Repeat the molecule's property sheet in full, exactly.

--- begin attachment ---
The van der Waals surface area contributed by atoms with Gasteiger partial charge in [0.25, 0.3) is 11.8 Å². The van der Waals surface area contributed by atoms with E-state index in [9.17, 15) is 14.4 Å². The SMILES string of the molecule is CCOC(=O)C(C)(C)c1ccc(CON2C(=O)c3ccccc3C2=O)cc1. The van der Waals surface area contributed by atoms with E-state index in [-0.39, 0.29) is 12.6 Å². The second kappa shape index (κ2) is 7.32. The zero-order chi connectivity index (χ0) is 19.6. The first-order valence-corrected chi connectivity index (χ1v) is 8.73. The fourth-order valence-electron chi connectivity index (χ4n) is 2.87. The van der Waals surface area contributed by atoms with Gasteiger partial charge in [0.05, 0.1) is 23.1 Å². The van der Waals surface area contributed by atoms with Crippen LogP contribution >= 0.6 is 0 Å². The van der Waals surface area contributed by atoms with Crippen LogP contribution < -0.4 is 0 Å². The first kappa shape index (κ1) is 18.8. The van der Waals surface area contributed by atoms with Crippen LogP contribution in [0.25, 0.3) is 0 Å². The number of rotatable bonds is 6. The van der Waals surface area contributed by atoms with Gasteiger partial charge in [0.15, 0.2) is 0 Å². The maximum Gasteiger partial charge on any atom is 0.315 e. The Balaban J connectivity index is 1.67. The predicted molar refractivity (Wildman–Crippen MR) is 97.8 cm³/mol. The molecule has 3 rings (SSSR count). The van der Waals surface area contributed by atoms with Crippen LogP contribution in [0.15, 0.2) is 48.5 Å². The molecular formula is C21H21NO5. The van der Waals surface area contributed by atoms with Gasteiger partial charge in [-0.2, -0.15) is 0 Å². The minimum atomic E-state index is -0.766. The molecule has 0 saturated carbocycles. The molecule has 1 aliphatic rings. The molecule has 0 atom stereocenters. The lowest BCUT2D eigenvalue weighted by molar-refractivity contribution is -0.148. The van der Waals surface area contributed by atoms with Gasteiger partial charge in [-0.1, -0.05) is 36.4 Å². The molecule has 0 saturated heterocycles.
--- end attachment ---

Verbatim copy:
The van der Waals surface area contributed by atoms with Gasteiger partial charge in [0.25, 0.3) is 11.8 Å². The van der Waals surface area contributed by atoms with E-state index in [9.17, 15) is 14.4 Å². The SMILES string of the molecule is CCOC(=O)C(C)(C)c1ccc(CON2C(=O)c3ccccc3C2=O)cc1. The van der Waals surface area contributed by atoms with E-state index in [-0.39, 0.29) is 12.6 Å². The second kappa shape index (κ2) is 7.32. The zero-order chi connectivity index (χ0) is 19.6. The first-order valence-corrected chi connectivity index (χ1v) is 8.73. The fourth-order valence-electron chi connectivity index (χ4n) is 2.87. The van der Waals surface area contributed by atoms with Gasteiger partial charge in [0.05, 0.1) is 23.1 Å². The van der Waals surface area contributed by atoms with Crippen LogP contribution >= 0.6 is 0 Å². The van der Waals surface area contributed by atoms with Crippen LogP contribution < -0.4 is 0 Å². The first kappa shape index (κ1) is 18.8. The van der Waals surface area contributed by atoms with Crippen LogP contribution in [0.25, 0.3) is 0 Å². The number of rotatable bonds is 6. The van der Waals surface area contributed by atoms with Gasteiger partial charge in [0.15, 0.2) is 0 Å². The maximum Gasteiger partial charge on any atom is 0.315 e. The Balaban J connectivity index is 1.67. The predicted molar refractivity (Wildman–Crippen MR) is 97.8 cm³/mol. The molecule has 3 rings (SSSR count). The van der Waals surface area contributed by atoms with Crippen LogP contribution in [0.15, 0.2) is 48.5 Å². The molecular formula is C21H21NO5. The van der Waals surface area contributed by atoms with Gasteiger partial charge in [-0.2, -0.15) is 0 Å². The minimum atomic E-state index is -0.766. The molecule has 0 saturated carbocycles. The molecule has 1 aliphatic rings. The molecule has 0 atom stereocenters. The lowest BCUT2D eigenvalue weighted by molar-refractivity contribution is -0.148. The van der Waals surface area contributed by atoms with Gasteiger partial charge in [-0.1, -0.05) is 36.4 Å². The molecule has 0 saturated heterocycles.